Libertatem Magazine

Consideration of Premature Release of Convict Must Be In Reasonable and Fair Manner: Allahabad High Court

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The petitioner was in custody since 18.3.1998 charged under Sections 302/34/504/506 of the Indian Penal Code, 1860. He was put on the trial, and during the trial, he was bailed out on 9.7.2003 and released on 26.7.2003. Further, he was convicted and sentenced to life imprisonment on 16.6.2007. He preferred an appeal before this Court and was released on a bail on 1.10.2012. His appeal finally came to be dismissed on 23.5.2014. He surrendered before the court below on 23.8.2014 and since then he is in jail and as of date has undergone incarceration of more than 17 years. 


The mother of the petitioner staked a claim for the release of her son upon completion of 16 years of custody. He was charged under Section 433 of the Indian Penal Code. The claim was rejected on the ground that the petitioner’s total detention period was only 12 years 10 months 29 days as against the requisite period of 16 years. The State government was misled as it did not have the custody warrant of the petitioner taken into custody. To resolve the confusion as to when was the petitioner actually taken into custody, a report was submitted which revealed that the Chief Judicial Magistrate had taken the petitioner into custody in Case Crime No. 1311/1997 on 18.3.1998. It was stated that if a mistake had been committed by the Chief Judicial Magistrate by not enclosing the custody warrant of the petitioner dated 18.3.1998 in his records, the rights of the petitioner under Section 433 of the Code cannot be jeopardized. 

Arguments before the Court

The counsel for the petitioner contended that due to the miscalculation of the custodial warrant dated 18.3.1998 by the Chief Judicial Magistrate, the issue was finally resolved on 15.12.2020. The rejection of the claim dated 29.1.2021 on the ground of criminal history and vague allegations of threat perception was mala fide. The counsel further argued that the petitioner had served more than 17 years of imprisonment with no appeal either by State or by the family of the victim and in so far apprehension of the family of the victim is concerned that they would be at potential risk if the petitioner will be released, is not a prescribed parameter for rejection of the claim under the G.O. dated 1.8.2018. Thus, it was submitted that the impugned order is not only based on irrelevant considerations but also suffers absolute non-application of mind. The counsel asked the court to direct the respondents to release the petitioner.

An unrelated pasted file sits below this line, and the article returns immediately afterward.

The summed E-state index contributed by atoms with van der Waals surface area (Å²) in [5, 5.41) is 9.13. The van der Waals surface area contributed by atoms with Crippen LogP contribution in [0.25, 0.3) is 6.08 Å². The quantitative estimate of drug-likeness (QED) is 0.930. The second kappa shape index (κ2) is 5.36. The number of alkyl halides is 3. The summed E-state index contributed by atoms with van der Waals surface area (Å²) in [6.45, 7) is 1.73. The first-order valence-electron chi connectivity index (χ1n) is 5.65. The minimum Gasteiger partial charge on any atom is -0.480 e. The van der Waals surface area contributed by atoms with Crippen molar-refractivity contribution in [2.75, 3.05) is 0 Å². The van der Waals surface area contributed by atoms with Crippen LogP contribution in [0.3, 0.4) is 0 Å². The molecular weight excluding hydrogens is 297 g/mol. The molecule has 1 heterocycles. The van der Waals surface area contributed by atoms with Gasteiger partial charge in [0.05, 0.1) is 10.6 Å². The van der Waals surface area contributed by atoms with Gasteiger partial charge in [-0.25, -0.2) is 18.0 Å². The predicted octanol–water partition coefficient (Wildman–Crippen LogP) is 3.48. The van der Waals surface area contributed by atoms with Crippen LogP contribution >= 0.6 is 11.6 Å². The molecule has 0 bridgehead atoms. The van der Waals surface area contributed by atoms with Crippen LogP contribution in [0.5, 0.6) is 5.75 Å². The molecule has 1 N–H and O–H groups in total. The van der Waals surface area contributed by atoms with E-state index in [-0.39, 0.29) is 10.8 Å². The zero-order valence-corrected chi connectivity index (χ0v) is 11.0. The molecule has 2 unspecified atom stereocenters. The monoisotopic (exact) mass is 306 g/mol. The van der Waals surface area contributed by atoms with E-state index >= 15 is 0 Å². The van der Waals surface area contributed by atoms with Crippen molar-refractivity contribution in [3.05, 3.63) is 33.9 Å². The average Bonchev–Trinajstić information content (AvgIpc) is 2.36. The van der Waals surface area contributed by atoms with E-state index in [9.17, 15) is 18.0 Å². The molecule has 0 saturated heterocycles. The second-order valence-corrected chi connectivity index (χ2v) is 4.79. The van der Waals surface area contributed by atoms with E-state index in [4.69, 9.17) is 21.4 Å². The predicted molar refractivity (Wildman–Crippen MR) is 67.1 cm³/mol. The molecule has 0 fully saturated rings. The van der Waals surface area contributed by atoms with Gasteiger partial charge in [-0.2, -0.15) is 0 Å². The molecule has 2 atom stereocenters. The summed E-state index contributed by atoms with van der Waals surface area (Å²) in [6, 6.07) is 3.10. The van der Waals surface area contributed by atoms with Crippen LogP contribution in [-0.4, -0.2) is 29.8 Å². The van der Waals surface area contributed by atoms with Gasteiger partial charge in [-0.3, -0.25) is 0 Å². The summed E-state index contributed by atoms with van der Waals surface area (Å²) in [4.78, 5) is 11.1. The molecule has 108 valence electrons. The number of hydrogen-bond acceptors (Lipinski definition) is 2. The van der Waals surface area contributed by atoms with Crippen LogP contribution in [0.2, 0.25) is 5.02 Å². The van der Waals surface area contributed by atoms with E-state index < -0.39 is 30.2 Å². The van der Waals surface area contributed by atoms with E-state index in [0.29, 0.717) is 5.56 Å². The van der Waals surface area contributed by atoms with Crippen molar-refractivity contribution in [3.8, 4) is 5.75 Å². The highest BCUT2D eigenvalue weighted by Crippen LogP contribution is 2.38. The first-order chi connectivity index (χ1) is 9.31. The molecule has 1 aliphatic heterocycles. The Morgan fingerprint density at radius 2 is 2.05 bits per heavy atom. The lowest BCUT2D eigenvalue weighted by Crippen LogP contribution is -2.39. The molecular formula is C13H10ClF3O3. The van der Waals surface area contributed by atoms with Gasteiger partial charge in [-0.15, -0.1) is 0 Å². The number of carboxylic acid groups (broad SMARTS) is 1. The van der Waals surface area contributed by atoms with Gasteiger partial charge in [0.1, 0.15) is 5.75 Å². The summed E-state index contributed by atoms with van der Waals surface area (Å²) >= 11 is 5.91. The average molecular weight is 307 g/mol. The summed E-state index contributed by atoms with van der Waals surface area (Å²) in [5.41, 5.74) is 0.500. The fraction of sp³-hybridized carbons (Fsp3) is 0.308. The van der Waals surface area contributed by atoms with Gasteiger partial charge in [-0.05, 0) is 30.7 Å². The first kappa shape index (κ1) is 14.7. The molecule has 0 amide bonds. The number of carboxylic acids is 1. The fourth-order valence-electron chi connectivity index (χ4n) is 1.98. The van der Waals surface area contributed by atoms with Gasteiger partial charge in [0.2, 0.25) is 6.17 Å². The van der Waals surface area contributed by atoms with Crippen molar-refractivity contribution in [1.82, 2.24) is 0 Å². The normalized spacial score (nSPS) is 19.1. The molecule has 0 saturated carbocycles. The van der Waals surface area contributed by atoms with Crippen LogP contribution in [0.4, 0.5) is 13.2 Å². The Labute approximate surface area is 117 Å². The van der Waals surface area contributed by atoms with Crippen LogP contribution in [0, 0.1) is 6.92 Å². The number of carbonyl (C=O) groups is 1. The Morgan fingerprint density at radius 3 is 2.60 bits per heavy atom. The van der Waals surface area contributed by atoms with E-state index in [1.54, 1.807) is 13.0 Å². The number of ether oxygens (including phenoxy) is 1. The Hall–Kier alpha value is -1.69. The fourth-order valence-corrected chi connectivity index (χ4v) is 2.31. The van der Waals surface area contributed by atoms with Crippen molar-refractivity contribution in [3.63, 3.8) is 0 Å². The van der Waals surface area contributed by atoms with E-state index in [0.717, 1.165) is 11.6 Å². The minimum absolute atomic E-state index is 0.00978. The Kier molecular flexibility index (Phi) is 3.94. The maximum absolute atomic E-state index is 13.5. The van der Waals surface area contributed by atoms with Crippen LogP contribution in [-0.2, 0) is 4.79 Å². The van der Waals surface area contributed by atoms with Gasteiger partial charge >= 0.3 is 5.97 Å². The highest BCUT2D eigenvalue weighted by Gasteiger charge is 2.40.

The Counsel for the respondents argued that Section 433 of the Code is an extraordinary power conferred upon the State which exercised on the parameters laid down in the policy dated 1.8.2018. He further submitted that the order dated 2.3.2020 by which the claim was rejected on the ground of incomplete detention period, would not prevent the State Government. He submitted that only when a convict fulfils the period of requisite detention, the application for release under Section 433 of the Code becomes maintainable under law. He also argued that there are materials on record to prove that the petitioner after release on bail was alleged to have committed another murder which was registered as Case Crime No. 670/2013.

Court’s Observation

The court observed that as per Section 433 of the Indian Penal Code, the appropriate government is granted the power to commute types of punishments for the offences committed including payment of the fine. Section 433-A provides restrictions on powers of remission or commutation in certain cases. The court observed that once the State has formulated a policy for the release of convicts under Section 433, it is always open for the State to either grant commutation to a class of convicts or an individual based on the case. In the opinion of the Court, life convict could only seek consideration for premature release in the light of Section 433 of the Code and the policy of the day. Thus, even though power under Section 433 of the Code may be discretionary, yet once the State has conceived a policy to release convicts then it is obliged to consider a request for premature release. 

Court’s Decision

Based on the perusal of the original records, the court did not find any material which proved or indicated that while the petitioner was on the bail, he ever threatened the family of the victim with dire consequences. The Court also added that a premature release should always be considered reasonably and fairly known to law. The High Court thus, allowed the present writ petition and the matter was remanded to the competent authority to consider the release of the petitioner afresh under Section 433 of the Code, in accordance with the law, within a month. 

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